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Decoding The World Of Crypto Loans: How to Get and Use Them

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  • Differences between crypto loans and traditional bank loans

  • Understanding the risks involved with crypto loans

  • Where to obtain crypto loans

Did you know you can get loans using cryptocurrency? These loans work differently from the traditional ones you're used to. There's no need for a perfect credit score, your annual or monthly income isn't considered, and there's no lengthy approval process. Basically, no third parties stand between you and your crypto loan—but there's a catch.

In this guide, we'll cover everything you need to know about crypto loans, including where to get them, how to use them, and the risks involved.

What are Crypto Loans?

Crypto loans are a type of secured loan typically available on DeFi chains such as Ethereum, Avalanche, Base, and many more. This means that you use digital assets such as Bitcoin, Ethereum, or other cryptocurrencies and put them up as collateral. These platforms allow you to borrow other cryptocurrencies for between 50%-70% of the dollar value of the crypto you put up as collateral.

Unlike traditional loans, which rely on your credit score and financial history, crypto loans are based purely on the current dollar value of your crypto assets.

If your Ethereum goes up in value, you can borrow more from it.

Here’s an example, imagine Jill wants to buy a special gift for her father but doesn't want to sell her Ethereum holdings. She has $1,000 worth of ETH at the current market price. Instead of cashing out her ETH, Jill decides to use it as collateral to get a crypto loan.

Here's how she does it in three simple steps:

  1. Jill puts up her $1,000 worth of ETH as collateral on a crypto lending platform.

  2. In return, she borrows $500 USDC (a stablecoin pegged to the US dollar) from the platform.

  3. Jill then converts the $500 USDC into cash to buy her father's gift.

This way, Jill doesn't have to sell her Ethereum and can still benefit if the price of ETH goes up in the future. Over time, she repays her $500 loan with a low interest rate, which is typically lower than traditional bank loans. Once the loan is fully repaid, Jill gets her $1,000 worth of ETH back.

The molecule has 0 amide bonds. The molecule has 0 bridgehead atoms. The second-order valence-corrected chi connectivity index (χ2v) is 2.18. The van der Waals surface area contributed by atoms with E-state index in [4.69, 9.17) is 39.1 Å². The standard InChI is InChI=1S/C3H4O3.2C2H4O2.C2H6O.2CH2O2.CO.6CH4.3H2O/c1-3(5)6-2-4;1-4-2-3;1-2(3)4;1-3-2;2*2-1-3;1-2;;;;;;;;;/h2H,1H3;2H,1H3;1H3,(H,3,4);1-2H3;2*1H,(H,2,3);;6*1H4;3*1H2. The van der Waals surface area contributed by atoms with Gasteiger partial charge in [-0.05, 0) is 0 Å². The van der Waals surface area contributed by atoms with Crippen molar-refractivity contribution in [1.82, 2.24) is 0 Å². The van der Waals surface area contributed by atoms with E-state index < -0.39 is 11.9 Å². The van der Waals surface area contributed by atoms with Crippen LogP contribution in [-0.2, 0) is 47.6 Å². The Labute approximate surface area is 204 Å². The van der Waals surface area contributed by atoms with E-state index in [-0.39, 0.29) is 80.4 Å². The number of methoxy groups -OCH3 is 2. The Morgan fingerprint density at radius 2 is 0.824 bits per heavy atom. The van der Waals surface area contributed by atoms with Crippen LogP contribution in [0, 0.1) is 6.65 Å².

How Are They Different From Bank Loans?

Traditional bank loans and crypto loans have some major differences:

  • Approval Process: Bank loans require credit checks, income verification, and other documentation. Crypto loans bypass this with an automated process, if you have any amount of the crypto the platform supports you can use it for borrowing/lending.

  • Collateral: Traditional loans might use property or other assets as collateral. Crypto loans will only accept the digital currencies its platform supports.

  • Flexibility: Crypto loans are more flexible about their interest rates and when you have to pay them back, you can even formulate your own payment schedule for them in some cases.

Unlike a bank loan, if you default/get liquidated on a crypto loan, the lender automatically claims your collateral(crypto). This is one of the biggest risks of using crypto-based loans.

The Risks Involved With Crypto Loans

While everything you read might sound wonderful, everything comes with its risks, and crypto-loans have some big ones. Keep in mind, that all crypto involves risk and do proper risk management before getting involved with crypto.

Volatility & Liquidation

Since it’s based on the dollar value of the crypto you put up as collateral, when the dollar price of your crypto falls, it can cause your assets to get instantly liquidated to cover the loan.

For example, let’s go back to Jill and imagine this:

  1. Jill uses $1,000 worth of ETH as collateral to borrow $500 USDC.

  2. When she takes the loan, ETH is valued at $2,000 per ETH, so she has 0.5 ETH as collateral.

  3. Suppose the price of ETH drops to $1,000 per ETH. Now, her 0.5 ETH is only worth $500.

  4. Many lending platforms have a liquidation threshold, often around 80% of the loan value. In this case, 80% of her $500 loan is $400.